The UK’s communications regulator, Ofcom, has proposed more regulations for UK delivery companies – including more transparent complaints systems, accessible delivery processes and commercial flexibility for Royal Mail.
According to its research, 64% of customers have had delivery problems in the past three months, and around a quarter of senders find it difficult to make a complaint or contact parcel operators when their delivery goes wrong. It also found that two in five say their complaints are only partially resolved, while almost 1 in 10 are left with their complaint completely unresolved.
Some of the most common difficulties people experienced when sending parcels included not getting through to the right person, the company refusing to take responsibility for the problem and the length of time taken to resolve it. Many people also struggled to find out how to complain in the first place. Therefore, under the additional guidance, customers must be told whom to contact and what channels they can use to make a complaint; they must also be told what the complaint process will be, and how long it will take to resolve; and delivery companies are also now required to ensure that all staff who deal with customer complaints have received appropriate training.
The organization’s evidence also suggests an inconsistent level of service across the industry with different operators achieving widely divergent customer satisfaction scores – from 29% for one operator to 71% for another. In particular, Ofcom found that disabled customers are approximately 50% more likely to experience significant problems with parcel deliveries. These include couriers not allowing enough time at the door, parcels being left in inaccessible places, and operators not acting on specific delivery instructions provided to them.
Accordingly, the organization is also proposing a new requirement for parcel firms to establish, publish and comply with clear and effective policies and procedures for the fair treatment of disabled customers. This includes ensuring that disabled customers can communicate their delivery needs to the parcel operator and setting out how couriers will meet those needs when delivering parcels. Ofcom has also made clear that if it does not see substantial improvements in customer service and complaints handling, it will consider enforcement action and further regulation.
These results were drawn from two sets of online interviews. The first 2,019 online interviews were conducted in January 2021 during a period of significant Covid-19 restrictions, high demand and operational pressures. The second round of 3,379 online interviews was completed in summer 2021, with UK adults who had sent a parcel in the last 12 months. These results have shaped the proposed regulations at an ongoing consultation, which is due to close on March 3, 2022. Following this, Ofcom expects to publish a statement on its final decisions in summer 2022.
The organization last reviewed its regulatory framework for the UK’s postal operations in 2017 and at that time said it should remain in place until 2022. However, Ofcom’s annual monitoring report has found that that people’s reliance on parcels has grown considerably throughout the Covid-19 pandemic. Growth in online shopping saw overall parcel volumes increase at a rate of around 10% per year between 2015 and 2020. Comparatively, they increased by almost 50% in 2021 compared with 2020.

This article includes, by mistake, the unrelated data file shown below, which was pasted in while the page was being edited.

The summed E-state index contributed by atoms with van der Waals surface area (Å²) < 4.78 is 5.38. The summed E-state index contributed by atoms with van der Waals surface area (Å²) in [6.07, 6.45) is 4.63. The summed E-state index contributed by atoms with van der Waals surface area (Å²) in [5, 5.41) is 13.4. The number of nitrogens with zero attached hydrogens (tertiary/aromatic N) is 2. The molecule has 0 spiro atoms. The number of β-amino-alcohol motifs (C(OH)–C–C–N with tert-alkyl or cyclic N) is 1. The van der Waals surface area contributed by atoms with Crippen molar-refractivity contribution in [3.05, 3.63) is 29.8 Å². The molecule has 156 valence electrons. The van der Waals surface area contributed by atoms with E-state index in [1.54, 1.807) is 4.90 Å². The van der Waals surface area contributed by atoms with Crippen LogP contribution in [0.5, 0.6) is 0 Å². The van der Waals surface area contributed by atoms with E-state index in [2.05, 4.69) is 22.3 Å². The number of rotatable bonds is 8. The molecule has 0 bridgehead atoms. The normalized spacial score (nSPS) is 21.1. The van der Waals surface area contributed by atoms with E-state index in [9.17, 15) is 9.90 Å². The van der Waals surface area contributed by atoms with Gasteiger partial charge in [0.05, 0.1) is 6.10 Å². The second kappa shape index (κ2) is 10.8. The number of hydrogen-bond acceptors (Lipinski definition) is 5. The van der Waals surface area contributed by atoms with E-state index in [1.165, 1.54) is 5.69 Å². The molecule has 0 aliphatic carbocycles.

Regulating the Royal Mail
As the universal service provider, Royal Mail is subject to more regulation than other postal operators. Royal Mail is required by Ofcom to deliver at least 93% of first-class postal deliveries – across the UK – within one working day of collection and 98.5% of second-class deliveries within three working days. This performance is assessed over the whole financial year but excludes the Christmas period. The safeguard price cap for second-class stamps is currently set at 66p (US$0.88). In 2019, Ofcom fined Royal Mail £1.5m (US$1.9m) for missing its 2018/19 first-class delivery target, and £100,000 (US$132,000) for overpricing second-class stamps between March 25 and March 31, 2019.
Ofcom’s review has found that these rules and safeguards are generally working well for people and businesses that use postal services. However, despite the short-term sustainability of Royal Mail being more secure than it was, the longer-term outlook appears uncertain to Ofcom. The regulating authority has, therefore, asserted that this universal service must adapt to the changing market, modernize its parcels operations and become more efficient. Giving Royal Mail commercial flexibility to respond to the changing market is therefore expected to enable it to continue to modernize its network for the digital age and secure the long-term financial sustainability of the universal service. This is intended to give Royal Mail the authority to keep itself financially sustainable. Therefore, Ofcom plans to maintain the current framework for regulating Royal Mail for a further five years.
Lindsey Fussell, Ofcom’s networks and communications group director, said, “Parcel deliveries have become increasingly important to our daily lives and customers rightly expect a positive experience. We’re planning to strengthen our rules to make sure people are treated fairly by delivery firms. If we don’t see significant improvements in customer service, we’ll consider enforcement action or tighten regulations further.”